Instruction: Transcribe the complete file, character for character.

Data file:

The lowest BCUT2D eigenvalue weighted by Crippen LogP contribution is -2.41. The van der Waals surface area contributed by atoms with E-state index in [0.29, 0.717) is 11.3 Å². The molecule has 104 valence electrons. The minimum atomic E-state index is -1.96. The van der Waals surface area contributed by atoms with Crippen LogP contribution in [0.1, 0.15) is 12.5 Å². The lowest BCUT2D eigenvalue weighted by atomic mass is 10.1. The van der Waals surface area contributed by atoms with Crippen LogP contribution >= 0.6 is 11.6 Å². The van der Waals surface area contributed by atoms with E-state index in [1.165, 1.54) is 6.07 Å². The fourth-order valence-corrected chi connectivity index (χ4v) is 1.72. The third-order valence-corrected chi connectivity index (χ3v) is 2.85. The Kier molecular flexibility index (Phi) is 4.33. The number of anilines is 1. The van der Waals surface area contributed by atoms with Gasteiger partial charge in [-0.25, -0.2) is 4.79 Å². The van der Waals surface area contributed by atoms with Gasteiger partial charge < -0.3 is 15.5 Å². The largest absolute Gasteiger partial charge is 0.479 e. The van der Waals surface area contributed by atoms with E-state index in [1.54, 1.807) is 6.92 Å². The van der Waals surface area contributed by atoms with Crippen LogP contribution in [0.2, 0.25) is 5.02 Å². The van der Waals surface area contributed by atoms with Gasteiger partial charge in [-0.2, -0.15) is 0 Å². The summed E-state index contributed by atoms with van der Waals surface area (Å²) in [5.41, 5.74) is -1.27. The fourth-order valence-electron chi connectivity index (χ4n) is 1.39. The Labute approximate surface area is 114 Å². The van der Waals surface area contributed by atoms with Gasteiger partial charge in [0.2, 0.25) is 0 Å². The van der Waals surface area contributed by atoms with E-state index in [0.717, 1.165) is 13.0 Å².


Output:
The lowest BCUT2D eigenvalue weighted by Crippen LogP contribution is -2.41. The van der Waals surface area contributed by atoms with E-state index in [0.29, 0.717) is 11.3 Å². The molecule has 104 valence electrons. The minimum atomic E-state index is -1.96. The van der Waals surface area contributed by atoms with Crippen LogP contribution in [0.1, 0.15) is 12.5 Å². The lowest BCUT2D eigenvalue weighted by atomic mass is 10.1. The van der Waals surface area contributed by atoms with Crippen LogP contribution >= 0.6 is 11.6 Å². The van der Waals surface area contributed by atoms with E-state index in [1.165, 1.54) is 6.07 Å². The fourth-order valence-corrected chi connectivity index (χ4v) is 1.72. The third-order valence-corrected chi connectivity index (χ3v) is 2.85. The Kier molecular flexibility index (Phi) is 4.33. The number of anilines is 1. The van der Waals surface area contributed by atoms with Gasteiger partial charge in [-0.25, -0.2) is 4.79 Å². The van der Waals surface area contributed by atoms with Gasteiger partial charge < -0.3 is 15.5 Å². The largest absolute Gasteiger partial charge is 0.479 e. The van der Waals surface area contributed by atoms with E-state index in [1.54, 1.807) is 6.92 Å². The van der Waals surface area contributed by atoms with Crippen LogP contribution in [0.2, 0.25) is 5.02 Å². The van der Waals surface area contributed by atoms with Gasteiger partial charge in [-0.2, -0.15) is 0 Å². The summed E-state index contributed by atoms with van der Waals surface area (Å²) in [5.41, 5.74) is -1.27. The fourth-order valence-electron chi connectivity index (χ4n) is 1.39. The Labute approximate surface area is 114 Å². The van der Waals surface area contributed by atoms with Gasteiger partial charge in [0.2, 0.25) is 0 Å². The van der Waals surface area contributed by atoms with E-state index in [0.717, 1.165) is 13.0 Å².